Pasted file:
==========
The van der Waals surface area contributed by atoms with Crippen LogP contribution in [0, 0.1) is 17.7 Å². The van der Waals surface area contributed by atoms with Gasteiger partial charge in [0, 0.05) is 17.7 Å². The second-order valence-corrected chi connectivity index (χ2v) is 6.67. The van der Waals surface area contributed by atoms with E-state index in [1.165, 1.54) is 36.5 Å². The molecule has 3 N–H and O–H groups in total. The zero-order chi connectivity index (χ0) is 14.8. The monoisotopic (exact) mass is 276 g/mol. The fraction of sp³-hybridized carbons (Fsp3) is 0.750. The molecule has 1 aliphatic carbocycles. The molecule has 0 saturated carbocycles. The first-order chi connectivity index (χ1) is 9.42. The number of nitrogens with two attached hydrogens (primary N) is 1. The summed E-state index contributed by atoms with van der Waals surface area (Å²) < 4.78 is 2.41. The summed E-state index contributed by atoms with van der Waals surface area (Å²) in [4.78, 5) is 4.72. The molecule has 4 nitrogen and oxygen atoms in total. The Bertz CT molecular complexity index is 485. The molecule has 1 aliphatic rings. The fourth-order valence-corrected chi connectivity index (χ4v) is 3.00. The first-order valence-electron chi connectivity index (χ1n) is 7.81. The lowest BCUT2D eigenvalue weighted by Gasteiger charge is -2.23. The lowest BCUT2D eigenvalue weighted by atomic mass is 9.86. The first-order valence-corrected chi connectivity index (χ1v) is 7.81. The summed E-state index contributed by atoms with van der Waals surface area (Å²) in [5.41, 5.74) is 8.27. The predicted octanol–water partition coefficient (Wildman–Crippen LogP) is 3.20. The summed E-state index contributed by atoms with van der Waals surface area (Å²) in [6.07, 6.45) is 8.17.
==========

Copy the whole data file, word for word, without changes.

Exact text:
The van der Waals surface area contributed by atoms with Crippen LogP contribution in [0, 0.1) is 17.7 Å². The van der Waals surface area contributed by atoms with Gasteiger partial charge in [0, 0.05) is 17.7 Å². The second-order valence-corrected chi connectivity index (χ2v) is 6.67. The van der Waals surface area contributed by atoms with E-state index in [1.165, 1.54) is 36.5 Å². The molecule has 3 N–H and O–H groups in total. The zero-order chi connectivity index (χ0) is 14.8. The monoisotopic (exact) mass is 276 g/mol. The fraction of sp³-hybridized carbons (Fsp3) is 0.750. The molecule has 1 aliphatic carbocycles. The molecule has 0 saturated carbocycles. The first-order chi connectivity index (χ1) is 9.42. The number of nitrogens with two attached hydrogens (primary N) is 1. The summed E-state index contributed by atoms with van der Waals surface area (Å²) < 4.78 is 2.41. The summed E-state index contributed by atoms with van der Waals surface area (Å²) in [4.78, 5) is 4.72. The molecule has 4 nitrogen and oxygen atoms in total. The Bertz CT molecular complexity index is 485. The molecule has 1 aliphatic rings. The fourth-order valence-corrected chi connectivity index (χ4v) is 3.00. The first-order valence-electron chi connectivity index (χ1n) is 7.81. The lowest BCUT2D eigenvalue weighted by Gasteiger charge is -2.23. The lowest BCUT2D eigenvalue weighted by atomic mass is 9.86. The first-order valence-corrected chi connectivity index (χ1v) is 7.81. The summed E-state index contributed by atoms with van der Waals surface area (Å²) in [5.41, 5.74) is 8.27. The predicted octanol–water partition coefficient (Wildman–Crippen LogP) is 3.20. The summed E-state index contributed by atoms with van der Waals surface area (Å²) in [6.07, 6.45) is 8.17.